If you asked me, I would tell you that full keels are an anachronism. Full keels worked well in the days when the materials and methods of building boats limited the stability and sailing efficiency of the boat, and when small offshore cruising boats were closely based on working watercraft; but somewhat ignored the reality of a typical working watercraft's need to carry a whole lot of load in an inexpensively constructed vessel.

Today, our materials and methods of construction allow us to build boats which are more efficient and easier to handle, and which have tremendous stability relative to their drag. But this is not to say that all modern designs are inherently equally seaworthy or equally capable of providing a safe and comfortable offshore vessel. As I have said to you before, it is all dependent on the specifics of the boat in question.

With regards to the comment from my esteemed colleague Cormeum, I would agree that "forereaching at 5 knots isn't going to leave you in your "slick" for any length of time. (too bad there isn't multiquote here). If you're not behind the slick it'll do no good" but my own GPS observations have been that fin keel boats when hove-to make between a knot and a knot and a half of leeway and that only a small portion of that is forereaching with the slick leaving the boat at 120 to 135 degrees from dead ahead; in other words, approximately varying between 30 to 45 degrees abaft abeam. The angle is not all that different than I have experienced on my previously owned traditional full keel designs (like my folkboat or 1939 Stadel Cutter) but my sense is that the leeway speed is greater and so the slick is larger.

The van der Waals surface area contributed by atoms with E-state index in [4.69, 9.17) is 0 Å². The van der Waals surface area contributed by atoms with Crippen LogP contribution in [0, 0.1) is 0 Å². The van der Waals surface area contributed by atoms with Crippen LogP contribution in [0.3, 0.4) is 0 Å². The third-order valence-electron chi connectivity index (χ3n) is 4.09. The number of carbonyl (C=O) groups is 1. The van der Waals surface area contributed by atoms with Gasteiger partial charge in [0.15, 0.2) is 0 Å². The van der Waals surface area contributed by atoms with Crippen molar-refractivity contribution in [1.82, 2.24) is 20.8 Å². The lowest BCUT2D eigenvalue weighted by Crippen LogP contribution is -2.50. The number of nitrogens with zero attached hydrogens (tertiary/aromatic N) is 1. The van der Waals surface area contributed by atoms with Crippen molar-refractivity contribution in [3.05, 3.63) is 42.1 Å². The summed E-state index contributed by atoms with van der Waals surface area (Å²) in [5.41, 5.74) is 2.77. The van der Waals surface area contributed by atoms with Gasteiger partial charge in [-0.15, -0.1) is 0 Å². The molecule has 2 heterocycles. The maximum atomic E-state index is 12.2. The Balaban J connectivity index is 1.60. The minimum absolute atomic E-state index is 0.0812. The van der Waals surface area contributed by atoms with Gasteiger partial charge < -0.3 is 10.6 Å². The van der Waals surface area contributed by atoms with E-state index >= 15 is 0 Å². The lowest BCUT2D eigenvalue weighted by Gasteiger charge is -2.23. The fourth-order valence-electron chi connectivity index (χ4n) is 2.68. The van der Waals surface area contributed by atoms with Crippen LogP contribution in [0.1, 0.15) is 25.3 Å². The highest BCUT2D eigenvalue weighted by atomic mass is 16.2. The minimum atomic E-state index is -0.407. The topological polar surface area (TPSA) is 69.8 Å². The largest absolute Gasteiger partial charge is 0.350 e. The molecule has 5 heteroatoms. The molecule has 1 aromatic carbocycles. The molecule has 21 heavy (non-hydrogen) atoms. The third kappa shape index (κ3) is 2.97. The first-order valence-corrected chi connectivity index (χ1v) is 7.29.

Jeff
__________________

To view links or images in signatures your post count must be 10 or greater. You currently have 0 posts.
Curmudgeon at Large- and rhinestone in the rough, sailing my Farr 11.6 on the Chesapeake Bay and part-time purveyor of marine supplies
Reply With Quote Share with Facebook
Reply


Currently Active Users Viewing This Thread: 1 (0 members and 1 guests)
 
Thread Tools

 
Posting Rules
You may post new threads
You may post replies
You may post attachments
You may edit your posts

BB code is On
Smilies are On
[IMG] code is On
HTML code is On


Similar Threads
Thread Thread Starter Forum Replies Last Post
What is the keel contribution in capsizing. shaile General Discussion (sailing related) 33 01-06-2010 05:14 PM
Catamaran heaving to questions... yellowwducky Learning to Sail 9 10-28-2009 12:01 AM


All times are GMT -4. The time now is 05:03 PM.

Add to My Yahoo!         
Powered by vBulletin® Version 3.8.7
Copyright ©2000 - 2014, vBulletin Solutions, Inc.
SEO by vBSEO 3.6.1
(c) Marine.com LLC 2000-2012

The SailNet.com store is owned and operated by a company independent of the SailNet.com forum. You are now leaving the SailNet forum. Click OK to continue or Cancel to return to the SailNet forum.